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Kirk Gets Lifted
Ronnie James

He made his way up the right-hand pavement of Hardie Street with his head down, giving the impression of a gathering wind though there was none. What there was were small bought detached houses either side of him, still and quiet at this midafternoon time, while the high school came into view ahead through the corrugated perimeter fence, also giving off little noise. His chin was lowered into the upper skatched fastenings of his rainjacket and his steps were quite languorous as though it was not a certainty he’d meet this appointment, and it didn’t matter a fuck either way.

There were no other pedestrians he noticed quickly, but he kept alert and prepared to sprint should the occasion call for it. He was a quick runner; before he had quit the school he had always placed in the top three in the sprints, though the boy Gary used to beat him, he couldn’t remember his last name. Kirk was sure that had the race been conducted with assailants at their tails even Gary would be left trailing. He’d never been caught under these circumstances, he thought with pride, as though this were a superior distinction; not once. Vaulting fences, cutting through closes, even having to jump out tenement windows, he’d did the lot. In the latter case it had been a second-story landing and he’d been fortunate to hobble into someone's back garden before his pursuant had time to double-back down the stairs and continue the hunt. He’d sprained his ankle. But it was better than a burst mouth or even the blade.

When he reached the summit of the road he was facing the school from its western side. Through the lighted classroom windows dotted on the pebbledash building he could see that classes were still in progress. He chuckled to himself; daft school man, he was well shot of it. It was something to smile about. All they ever did was give him hassle, constant hassle. He recalled his last dispute with the head; We’ve been told you were in a fight with such and such; aye so what if he had been, it was at the Lunchbox, not in the school so get to fuck. He couldn’t understand why Kev had stuck it. Well, he could, but he couldn’t. I mean the boy was a genius, to give him his due. He wasn’t like Kirk or any of the rest of them. Sure, he was a smoker, and he drank at the weekends, dossed about the estate scamming cunts and what have you, tapping snout and a bit of selling but when it came to getting the head down he had something upstairs, was clued up. Kirk didn’t envy him though, no point, he wasn’t into it, and anyway it was just your donald, Kev could just do it. It wasn’t as though he studied or read a lot of books, in school he was half the time hungover or slightly stoned, but he made most of the credit classes and kept up a decent attendance.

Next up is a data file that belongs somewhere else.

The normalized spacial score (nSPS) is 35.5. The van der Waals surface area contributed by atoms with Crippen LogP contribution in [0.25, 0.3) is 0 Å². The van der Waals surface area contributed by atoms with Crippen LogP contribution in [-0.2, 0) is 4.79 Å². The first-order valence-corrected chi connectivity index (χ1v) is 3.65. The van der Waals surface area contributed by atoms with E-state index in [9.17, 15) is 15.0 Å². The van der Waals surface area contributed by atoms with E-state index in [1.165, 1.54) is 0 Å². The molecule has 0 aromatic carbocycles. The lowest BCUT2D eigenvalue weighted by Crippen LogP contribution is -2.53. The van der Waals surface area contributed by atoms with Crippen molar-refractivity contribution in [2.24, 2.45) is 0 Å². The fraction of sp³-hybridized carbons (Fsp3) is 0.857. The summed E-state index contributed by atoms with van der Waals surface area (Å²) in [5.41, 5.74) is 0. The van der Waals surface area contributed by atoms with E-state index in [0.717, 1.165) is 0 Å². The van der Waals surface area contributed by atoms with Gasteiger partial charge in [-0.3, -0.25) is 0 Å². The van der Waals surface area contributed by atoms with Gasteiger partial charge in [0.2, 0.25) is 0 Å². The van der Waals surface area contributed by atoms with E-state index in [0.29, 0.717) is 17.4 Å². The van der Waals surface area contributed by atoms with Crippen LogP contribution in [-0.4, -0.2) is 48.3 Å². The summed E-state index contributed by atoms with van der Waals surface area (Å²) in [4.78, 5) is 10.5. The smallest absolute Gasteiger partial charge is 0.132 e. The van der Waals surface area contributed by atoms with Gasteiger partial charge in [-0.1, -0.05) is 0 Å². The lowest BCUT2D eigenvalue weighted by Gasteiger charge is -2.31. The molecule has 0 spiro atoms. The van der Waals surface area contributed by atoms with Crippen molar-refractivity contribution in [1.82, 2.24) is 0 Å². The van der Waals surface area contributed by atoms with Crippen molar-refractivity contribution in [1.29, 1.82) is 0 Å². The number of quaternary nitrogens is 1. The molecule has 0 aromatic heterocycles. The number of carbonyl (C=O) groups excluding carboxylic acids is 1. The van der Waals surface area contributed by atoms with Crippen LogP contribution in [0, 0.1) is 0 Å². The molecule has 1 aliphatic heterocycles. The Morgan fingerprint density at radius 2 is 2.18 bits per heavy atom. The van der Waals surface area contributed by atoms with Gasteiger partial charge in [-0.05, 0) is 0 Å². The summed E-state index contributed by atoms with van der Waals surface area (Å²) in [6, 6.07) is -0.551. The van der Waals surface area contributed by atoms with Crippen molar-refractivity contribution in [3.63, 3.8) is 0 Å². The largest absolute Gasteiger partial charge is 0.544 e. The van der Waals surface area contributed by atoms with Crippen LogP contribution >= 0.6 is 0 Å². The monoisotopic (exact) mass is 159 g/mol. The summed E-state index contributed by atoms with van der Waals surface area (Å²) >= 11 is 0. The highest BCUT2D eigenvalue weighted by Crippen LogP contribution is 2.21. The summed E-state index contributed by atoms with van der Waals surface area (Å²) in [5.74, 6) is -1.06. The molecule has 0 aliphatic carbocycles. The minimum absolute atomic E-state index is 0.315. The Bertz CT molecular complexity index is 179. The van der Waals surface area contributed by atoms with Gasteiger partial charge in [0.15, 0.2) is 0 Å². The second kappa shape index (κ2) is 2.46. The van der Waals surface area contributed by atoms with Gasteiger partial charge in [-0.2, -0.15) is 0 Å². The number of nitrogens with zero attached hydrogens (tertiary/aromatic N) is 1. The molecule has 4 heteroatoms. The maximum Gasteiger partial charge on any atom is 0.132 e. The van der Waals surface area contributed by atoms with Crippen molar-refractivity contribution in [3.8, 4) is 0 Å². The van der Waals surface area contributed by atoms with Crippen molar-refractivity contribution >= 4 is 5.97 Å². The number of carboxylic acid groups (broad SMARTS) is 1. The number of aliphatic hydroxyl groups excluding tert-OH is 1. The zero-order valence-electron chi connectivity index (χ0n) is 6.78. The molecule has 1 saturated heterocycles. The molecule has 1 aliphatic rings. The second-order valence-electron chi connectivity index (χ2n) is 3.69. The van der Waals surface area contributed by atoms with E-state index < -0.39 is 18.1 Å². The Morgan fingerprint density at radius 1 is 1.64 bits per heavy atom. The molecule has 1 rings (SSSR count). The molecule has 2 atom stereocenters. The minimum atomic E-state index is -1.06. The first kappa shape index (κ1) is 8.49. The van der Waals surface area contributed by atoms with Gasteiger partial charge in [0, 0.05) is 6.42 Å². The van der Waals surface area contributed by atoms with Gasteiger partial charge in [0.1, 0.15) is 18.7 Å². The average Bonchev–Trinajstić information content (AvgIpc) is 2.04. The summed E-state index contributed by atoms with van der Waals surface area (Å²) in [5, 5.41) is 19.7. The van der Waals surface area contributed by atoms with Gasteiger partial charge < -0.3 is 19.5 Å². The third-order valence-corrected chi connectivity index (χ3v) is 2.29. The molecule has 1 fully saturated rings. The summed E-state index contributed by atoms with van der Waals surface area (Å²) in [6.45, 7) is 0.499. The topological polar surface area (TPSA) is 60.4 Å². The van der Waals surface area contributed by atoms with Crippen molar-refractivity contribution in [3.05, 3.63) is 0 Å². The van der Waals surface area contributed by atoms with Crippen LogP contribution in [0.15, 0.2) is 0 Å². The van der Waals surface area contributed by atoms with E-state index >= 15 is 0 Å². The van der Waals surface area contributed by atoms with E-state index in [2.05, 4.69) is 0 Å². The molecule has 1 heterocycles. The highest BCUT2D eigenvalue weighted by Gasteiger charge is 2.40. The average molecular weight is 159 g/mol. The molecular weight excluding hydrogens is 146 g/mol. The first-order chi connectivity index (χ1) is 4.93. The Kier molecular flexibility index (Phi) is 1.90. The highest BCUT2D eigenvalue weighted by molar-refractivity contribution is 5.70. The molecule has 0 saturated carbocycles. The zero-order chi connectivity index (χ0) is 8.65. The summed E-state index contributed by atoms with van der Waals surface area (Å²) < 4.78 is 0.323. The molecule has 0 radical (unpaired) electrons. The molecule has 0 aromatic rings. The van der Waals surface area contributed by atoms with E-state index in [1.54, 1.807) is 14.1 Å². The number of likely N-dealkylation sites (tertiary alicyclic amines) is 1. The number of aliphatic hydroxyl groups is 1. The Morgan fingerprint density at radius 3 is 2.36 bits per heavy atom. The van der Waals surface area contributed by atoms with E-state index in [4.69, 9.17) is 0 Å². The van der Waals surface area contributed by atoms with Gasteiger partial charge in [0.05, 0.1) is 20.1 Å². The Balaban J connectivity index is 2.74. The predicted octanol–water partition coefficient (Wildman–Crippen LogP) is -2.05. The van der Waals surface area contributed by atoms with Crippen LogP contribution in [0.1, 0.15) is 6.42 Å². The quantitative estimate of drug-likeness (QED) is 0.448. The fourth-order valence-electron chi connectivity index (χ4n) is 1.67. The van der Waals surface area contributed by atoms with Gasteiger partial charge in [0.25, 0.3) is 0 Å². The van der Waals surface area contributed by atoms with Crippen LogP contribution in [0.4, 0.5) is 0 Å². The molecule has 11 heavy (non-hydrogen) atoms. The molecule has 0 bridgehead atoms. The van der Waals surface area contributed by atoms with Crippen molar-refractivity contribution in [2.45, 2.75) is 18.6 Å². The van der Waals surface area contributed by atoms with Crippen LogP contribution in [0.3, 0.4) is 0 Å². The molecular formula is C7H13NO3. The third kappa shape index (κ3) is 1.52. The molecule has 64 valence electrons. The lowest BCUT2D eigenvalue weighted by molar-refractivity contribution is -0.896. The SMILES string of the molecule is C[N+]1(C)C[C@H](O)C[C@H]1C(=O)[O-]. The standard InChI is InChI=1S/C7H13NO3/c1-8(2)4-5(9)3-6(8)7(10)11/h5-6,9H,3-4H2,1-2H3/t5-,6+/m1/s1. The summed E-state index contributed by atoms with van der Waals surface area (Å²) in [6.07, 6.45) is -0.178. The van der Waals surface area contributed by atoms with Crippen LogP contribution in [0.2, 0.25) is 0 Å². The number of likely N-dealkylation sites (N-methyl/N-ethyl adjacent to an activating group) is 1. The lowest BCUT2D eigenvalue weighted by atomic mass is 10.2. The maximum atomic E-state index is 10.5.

Right now he was staring towards the school, scanning the playground. He had a squint to check if anyone was standing behind the boiler, but there was nobody. Just a scatter of fag ends and empty sweet wrappers. So he checked his watch and it was only half past twelve. Half twelve! How had that happened? He’d not made haste, at least he suspected he’d been trudging along at his usual plodding pace, so he’d not bargained on this. The grounds by the side of the school led into a span of woodland, and he peered towards the dark stillness of the bushes and ordinary trees for any signs of movement. After a minute he walked eastward, and round to a gap in the metal fence leading into the trees. The leaves under his step were slimy, like towels left folded up and spattered by shower water; they failed to crunch, the snap had been lost in them. He plundered through another fence gap into the main forest area and parked himself on the hollowed out stump of a cut tree, breathing tiredly though he’d only awakened some ninety minutes earlier. From this spot he could see through the fence of the school grounds running perpendicular to this enclosure, though he’d sat far back enough to shroud himself fairly in disguise by the tree arms and noosed leaves. At once he took out a packet of fag papers from the inside pocket of his jacket and sat them on his lap. This procedure was repeated with a Zippo lighter, a case of Mayfair and a small square of resin about two and a half inches in diameter. He closed his eyes tightly to alleviate the bothersome pang of sleepiness in his head and set to work; turning the flimsy papers over, licking them, pairing them, attaching. Then applying the tobacco which he aborted from a stick before crumbling tiny nodules of hash into the ridge in the papers. Because he was fast and experienced in this act he was flaming its end in three minutes and enjoying the calming effect discing in his thoughts before he’d to meet Kev. He replaced the artefacts back in his jacket for fear of dropping them or setting something down and forgetting to lift it. This was a habit. His mother called him an eejit, said his head was up his arse. That’d made him laugh at first but now it was a pain. Once he’d went to lift money from the ATM and strolled away with only his card, leaving a tenner tonguing at passers by from the dispenser. When he’d gone back a quarter-hour later it had gone, some bastard nicking it; ah well, he’d have did the same. The odd chance you’d get somebody give you a turn and hand it in or what have you, but nah, fair dos Kirk thought, his own bloody fault.